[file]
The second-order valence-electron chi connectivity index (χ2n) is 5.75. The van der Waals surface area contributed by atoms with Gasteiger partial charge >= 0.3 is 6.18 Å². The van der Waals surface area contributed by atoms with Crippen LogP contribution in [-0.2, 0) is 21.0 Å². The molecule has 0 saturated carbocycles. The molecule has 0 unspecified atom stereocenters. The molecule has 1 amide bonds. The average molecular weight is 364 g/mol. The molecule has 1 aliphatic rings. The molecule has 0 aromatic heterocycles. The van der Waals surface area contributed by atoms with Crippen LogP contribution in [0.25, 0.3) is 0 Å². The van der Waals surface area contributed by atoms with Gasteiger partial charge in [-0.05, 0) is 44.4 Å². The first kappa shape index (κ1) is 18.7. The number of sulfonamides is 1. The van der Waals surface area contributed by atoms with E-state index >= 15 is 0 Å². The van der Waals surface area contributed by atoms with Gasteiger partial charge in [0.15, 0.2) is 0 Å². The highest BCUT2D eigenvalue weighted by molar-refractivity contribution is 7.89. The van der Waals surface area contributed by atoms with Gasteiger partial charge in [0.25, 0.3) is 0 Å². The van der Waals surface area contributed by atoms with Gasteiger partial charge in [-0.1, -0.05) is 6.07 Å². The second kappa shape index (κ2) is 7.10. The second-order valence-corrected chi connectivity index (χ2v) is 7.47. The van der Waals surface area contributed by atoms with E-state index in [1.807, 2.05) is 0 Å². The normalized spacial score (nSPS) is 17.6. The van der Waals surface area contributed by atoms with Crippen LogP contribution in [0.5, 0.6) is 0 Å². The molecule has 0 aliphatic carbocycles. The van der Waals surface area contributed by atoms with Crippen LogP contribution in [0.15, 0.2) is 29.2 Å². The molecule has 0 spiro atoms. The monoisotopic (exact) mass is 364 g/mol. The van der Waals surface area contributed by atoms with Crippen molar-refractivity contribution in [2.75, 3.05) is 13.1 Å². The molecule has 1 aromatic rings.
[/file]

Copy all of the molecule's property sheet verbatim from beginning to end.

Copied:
The second-order valence-electron chi connectivity index (χ2n) is 5.75. The van der Waals surface area contributed by atoms with Gasteiger partial charge >= 0.3 is 6.18 Å². The van der Waals surface area contributed by atoms with Crippen LogP contribution in [-0.2, 0) is 21.0 Å². The molecule has 0 saturated carbocycles. The molecule has 0 unspecified atom stereocenters. The molecule has 1 amide bonds. The average molecular weight is 364 g/mol. The molecule has 1 aliphatic rings. The molecule has 0 aromatic heterocycles. The van der Waals surface area contributed by atoms with Crippen LogP contribution in [0.25, 0.3) is 0 Å². The van der Waals surface area contributed by atoms with Gasteiger partial charge in [-0.05, 0) is 44.4 Å². The first kappa shape index (κ1) is 18.7. The number of sulfonamides is 1. The van der Waals surface area contributed by atoms with E-state index >= 15 is 0 Å². The van der Waals surface area contributed by atoms with Gasteiger partial charge in [0.15, 0.2) is 0 Å². The highest BCUT2D eigenvalue weighted by molar-refractivity contribution is 7.89. The van der Waals surface area contributed by atoms with Gasteiger partial charge in [0.25, 0.3) is 0 Å². The van der Waals surface area contributed by atoms with Gasteiger partial charge in [-0.1, -0.05) is 6.07 Å². The second kappa shape index (κ2) is 7.10. The second-order valence-corrected chi connectivity index (χ2v) is 7.47. The van der Waals surface area contributed by atoms with E-state index in [1.807, 2.05) is 0 Å². The normalized spacial score (nSPS) is 17.6. The van der Waals surface area contributed by atoms with Crippen LogP contribution in [0.5, 0.6) is 0 Å². The molecule has 0 aliphatic carbocycles. The van der Waals surface area contributed by atoms with Crippen LogP contribution in [0.15, 0.2) is 29.2 Å². The molecule has 0 spiro atoms. The monoisotopic (exact) mass is 364 g/mol. The van der Waals surface area contributed by atoms with Crippen molar-refractivity contribution in [2.75, 3.05) is 13.1 Å². The molecule has 1 aromatic rings.